ISLAMABAD-Many people include milk in their diet, but few meet the daily recommended quantities. Experts now urge us to rethink these recommendations and explain why milk may not be as healthful as we think. According to recent research, milk may not be as good for our health as we once believed.

Dairy milk’s image has taken a bit of a beating, with the likes of oat, almond, and soy milk being hailed as environmentally friendly alternatives.

But for many people of all ages, cow’s milk remains a firm favourite —sloshed over cereal, as a frothy companion to coffee, or enjoyed as a bedtime drink.

The United States 2015-2020 Dietary Guidelines recommend that individuals aged nine years and over consume three cup-equivalents of fat-free and low-fat (1%) dairy products. According to the guideline, put together by the US Department of Health and Human Services and the US Department of Agriculture, this includes milk, yogurt, cheese, and fortified soy milk.

Strength of evidence is ‘limited’

The debate about milk is, in fact, not a new one.

Back in 2014, Connie M Weaver, emeritus professor and formerly the Head of the Department of Nutrition Science at Purdue University in West Lafayette, IN, wrote an article in The American Journal of Clinical Nutrition highlighting the lack of good quality evidence in support of dairy guidelines.

In her article, which was, in part, funded by Danone Institute International, Weaver alludes to the historical reasons behind milk’s importance to our diet.

“Dairy foods play a central role in most dietary guidance recommendations. They provide a package of essential nutrients and bioactive constituents for health that are difficult to obtain in diets with no or limited use of dairy products,” Weaver writes.

Human health and the environment

Dr. Walter C. Willett and Dr. David S. Ludwig, who both hold positions at Harvard T.H. Chan School of Public Health and Harvard Medical School in Boston, MA, discuss the merits of milk. They also pose questions about the possible risk that consuming it may carry.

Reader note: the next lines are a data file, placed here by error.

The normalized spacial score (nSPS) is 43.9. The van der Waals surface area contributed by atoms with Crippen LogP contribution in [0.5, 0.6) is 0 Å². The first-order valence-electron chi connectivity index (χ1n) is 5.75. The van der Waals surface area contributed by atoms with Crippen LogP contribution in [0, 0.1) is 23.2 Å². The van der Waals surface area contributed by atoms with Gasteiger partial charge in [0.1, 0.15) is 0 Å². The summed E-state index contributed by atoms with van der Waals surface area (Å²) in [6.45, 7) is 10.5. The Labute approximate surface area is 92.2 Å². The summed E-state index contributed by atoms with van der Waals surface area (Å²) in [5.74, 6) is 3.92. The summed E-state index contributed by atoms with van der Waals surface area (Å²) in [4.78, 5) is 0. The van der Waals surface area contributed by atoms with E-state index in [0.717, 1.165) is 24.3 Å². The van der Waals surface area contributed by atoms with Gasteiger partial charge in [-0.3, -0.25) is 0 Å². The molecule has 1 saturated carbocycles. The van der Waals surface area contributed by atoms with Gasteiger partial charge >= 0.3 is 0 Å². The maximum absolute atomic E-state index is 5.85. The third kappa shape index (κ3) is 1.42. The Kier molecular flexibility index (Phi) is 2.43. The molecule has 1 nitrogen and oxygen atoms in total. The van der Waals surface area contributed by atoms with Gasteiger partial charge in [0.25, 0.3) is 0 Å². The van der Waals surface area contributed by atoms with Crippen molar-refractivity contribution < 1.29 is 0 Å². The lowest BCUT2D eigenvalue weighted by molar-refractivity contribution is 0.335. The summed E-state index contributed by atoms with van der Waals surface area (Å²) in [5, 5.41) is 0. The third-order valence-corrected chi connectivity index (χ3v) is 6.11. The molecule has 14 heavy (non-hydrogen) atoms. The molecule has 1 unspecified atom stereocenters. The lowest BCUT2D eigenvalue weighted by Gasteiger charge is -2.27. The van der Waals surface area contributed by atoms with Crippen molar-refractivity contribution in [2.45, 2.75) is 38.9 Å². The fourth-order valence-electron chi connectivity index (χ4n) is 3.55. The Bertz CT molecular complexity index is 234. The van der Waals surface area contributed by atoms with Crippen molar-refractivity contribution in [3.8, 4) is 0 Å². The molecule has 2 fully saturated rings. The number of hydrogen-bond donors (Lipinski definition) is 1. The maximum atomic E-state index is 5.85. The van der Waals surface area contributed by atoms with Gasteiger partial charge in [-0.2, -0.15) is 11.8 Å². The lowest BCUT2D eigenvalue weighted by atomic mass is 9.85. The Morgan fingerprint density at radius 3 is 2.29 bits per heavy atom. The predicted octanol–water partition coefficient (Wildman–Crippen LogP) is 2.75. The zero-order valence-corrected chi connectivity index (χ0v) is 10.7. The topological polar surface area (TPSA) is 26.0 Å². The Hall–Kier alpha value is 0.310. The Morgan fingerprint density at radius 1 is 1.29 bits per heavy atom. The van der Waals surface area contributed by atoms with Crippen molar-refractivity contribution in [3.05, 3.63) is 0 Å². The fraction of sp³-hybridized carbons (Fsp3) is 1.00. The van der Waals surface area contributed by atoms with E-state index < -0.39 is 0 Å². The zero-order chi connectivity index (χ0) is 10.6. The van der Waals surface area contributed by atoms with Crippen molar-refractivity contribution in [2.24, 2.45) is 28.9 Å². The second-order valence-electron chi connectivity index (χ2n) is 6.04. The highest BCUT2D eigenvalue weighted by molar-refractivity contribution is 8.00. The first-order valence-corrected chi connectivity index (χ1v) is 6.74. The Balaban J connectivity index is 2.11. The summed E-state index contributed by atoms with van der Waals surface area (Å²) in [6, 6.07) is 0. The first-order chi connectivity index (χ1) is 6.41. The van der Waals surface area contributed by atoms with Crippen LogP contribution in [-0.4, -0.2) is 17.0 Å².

Both Dr. Willett, a professor of epidemiology and nutrition, and Dr. Ludwig, an endocrinologist, declare no relevant conflicts of interest or industry sponsorship for their article. Medical News Today asked Dr. Willett why he is interested in studying the relationship between milk consumption and health.

Studies have ‘serious’ implications

In their article, the professors highlight the contributions that milk may make to the multitude of aspects of our health.

Bone health is probably the most familiar to many people. Milk is a ready source of calcium, a mineral central to developing and maintaining good bone function. Yet, the studies that set the daily recommendations for how much milk and by extension calcium, we should consume, were very small.

Weight, heart health, and cancer

Dr. Willett and Dr. Ludwig then turned their attention to a host of other aspects of our health that milk consumption may or may not affect.

Several studies have investigated whether milk consumption is beneficial for weight management in adults and children. The professors argue that these showed no “clear effects.”

Should we drink milk or not?

When MNT asked Dr. Willett whether he thinks people should consider avoiding milk, he explained: “In our review, we concluded that milk is not an essential part of a healthful diet, but consumption of modest amounts is compatible with good health. Thus, we suggested a possible range for health of zero to about two servings a day for adults.”

“I think having flexibility is good because different people have different preferences for many reasons,” he continued.

“For environmental reasons, keeping this to about one serving a day on average would be important. This is actually not very different from current consumption, which is about 1.6 servings a day; going to three servings a day as has been recommended would be a radical change and is not necessary,” Dr. Willett concluded.

“Milk is deeply woven into the culture of many populations in cold climates because this was a way to provide nutrition year-round when many other foods were not available. In most of the world, people do not consume milk as adults, and it is not essential.”

MNT also spoke to Adda Bjarnadóttir, who is a registered dietitian nutritionist in Iceland and our in-house nutrition expert, about Dr. Willet’s and Dr. Ludwig’s article and all things milk.

‘The dose makes the potion’

What kind of research would Bjarnadóttir like to see in the future to help clarify any links between milk and our health?

“There’s already a good amount of research available on milk and dairy, and it’s one of those things that may be hard to study and get concrete results,” she explained.